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fwiw, in DiskUtility I ran FirstAid on the disk and it didn't return any errors. I don't know what first aid checks for for, I just know that it didn't find anything. There was not a functioning OS on the disk when I ran it.

Disk Utility does filesystem scans, but it doesn't do bad block (surface) scans. For that, you need an application that does surface scans, like Techtool Pro. I think Diskwarrior used to do such scans, but I don't think it does so any more. I'm pretty sure Apple Hardware Test doesn't do a surface scan, either, but I think you probably verified that the other hardware is okay by running it.

BTW, depending on how large your drive is, it can take a day or more to do a surface scan. OTOH, if there are lots of bad blocks, it may catch a few almost immediately and allow you to stop the test.

I'm a little confused that you mentioned downloading Mojave via Disk Utility. Do you mean you tried downloading it by booting into the Recovery Partition?

In any case, based on what you've written, I think we can safely state the following:

-- Apple Hardware Test shows no errors, so it's not hardware like RAM, ports, etc. AHT tests the hard drive, but only the sensor and fan (see https://discussions.apple.com/thread/4897338), so you need Disk Utility or some other disk diagnostic to test the drive integrity.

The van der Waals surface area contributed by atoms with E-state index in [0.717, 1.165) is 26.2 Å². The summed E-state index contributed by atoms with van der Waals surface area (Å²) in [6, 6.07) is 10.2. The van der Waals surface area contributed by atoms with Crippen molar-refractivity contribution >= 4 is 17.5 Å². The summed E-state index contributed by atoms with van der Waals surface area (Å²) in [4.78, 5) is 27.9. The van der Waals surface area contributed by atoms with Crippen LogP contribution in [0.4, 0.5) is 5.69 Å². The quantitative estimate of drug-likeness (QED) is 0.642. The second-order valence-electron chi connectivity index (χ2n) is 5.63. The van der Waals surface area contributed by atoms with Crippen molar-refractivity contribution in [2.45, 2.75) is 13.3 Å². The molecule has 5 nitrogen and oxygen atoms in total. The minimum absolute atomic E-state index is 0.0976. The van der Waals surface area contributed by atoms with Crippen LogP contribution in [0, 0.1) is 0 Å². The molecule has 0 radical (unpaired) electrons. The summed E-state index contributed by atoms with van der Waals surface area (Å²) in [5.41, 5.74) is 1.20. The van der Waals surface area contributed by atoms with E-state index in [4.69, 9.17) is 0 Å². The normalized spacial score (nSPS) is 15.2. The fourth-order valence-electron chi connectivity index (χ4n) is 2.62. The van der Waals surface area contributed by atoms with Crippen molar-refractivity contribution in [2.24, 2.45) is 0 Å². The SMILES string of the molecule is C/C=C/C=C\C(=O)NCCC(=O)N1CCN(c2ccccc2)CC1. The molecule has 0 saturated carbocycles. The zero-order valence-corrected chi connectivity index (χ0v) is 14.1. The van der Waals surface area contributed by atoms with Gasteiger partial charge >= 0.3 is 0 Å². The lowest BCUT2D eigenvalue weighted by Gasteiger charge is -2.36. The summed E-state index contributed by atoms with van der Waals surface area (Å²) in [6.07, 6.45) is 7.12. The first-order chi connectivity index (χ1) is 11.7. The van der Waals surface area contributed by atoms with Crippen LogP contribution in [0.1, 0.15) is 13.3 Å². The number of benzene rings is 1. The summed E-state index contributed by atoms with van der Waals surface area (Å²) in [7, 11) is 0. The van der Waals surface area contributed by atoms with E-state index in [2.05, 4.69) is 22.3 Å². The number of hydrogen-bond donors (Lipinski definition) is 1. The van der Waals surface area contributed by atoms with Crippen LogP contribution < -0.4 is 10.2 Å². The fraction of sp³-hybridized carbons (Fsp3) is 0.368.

-- Disk Utility tests the drive as okay, so it's not an error at the filesystem level. However, Disk Utility does not do a surface scan (i.e. check for bad blocks).
-- An attempt at a clean install (onto the erased disk) fails, so it's not an installed-software problem, e.g. Microsoft Office isn't your problem.
-- Recovering a very old Time Capsule backup apparently succeeds, but it's still slow. Since the backup contained years-old software and OS, your problem is unlikely to be software creep.

The only diagnostic that remains that I can think of is a surface scan (or bad block scan). If you don't want to try out Techtool Pro or some other application that does such scans, you can try installing the command line utility called badblocks using MacPorts, if you have that installed. I've used it on Ubuntu to do surface scans.

If someone else can think of a hardware issue that AHT doesn't cover, I'm open to suggestions, but as someone else confirmed in another message, the problem you describe has all the characteristics of a hard drive failure. IMO, the most likely HD failure in your case is bad blocks or bad sectors. (I suppose corrupted HD firmware could do it and not be detectable, too.)

-awlabrador
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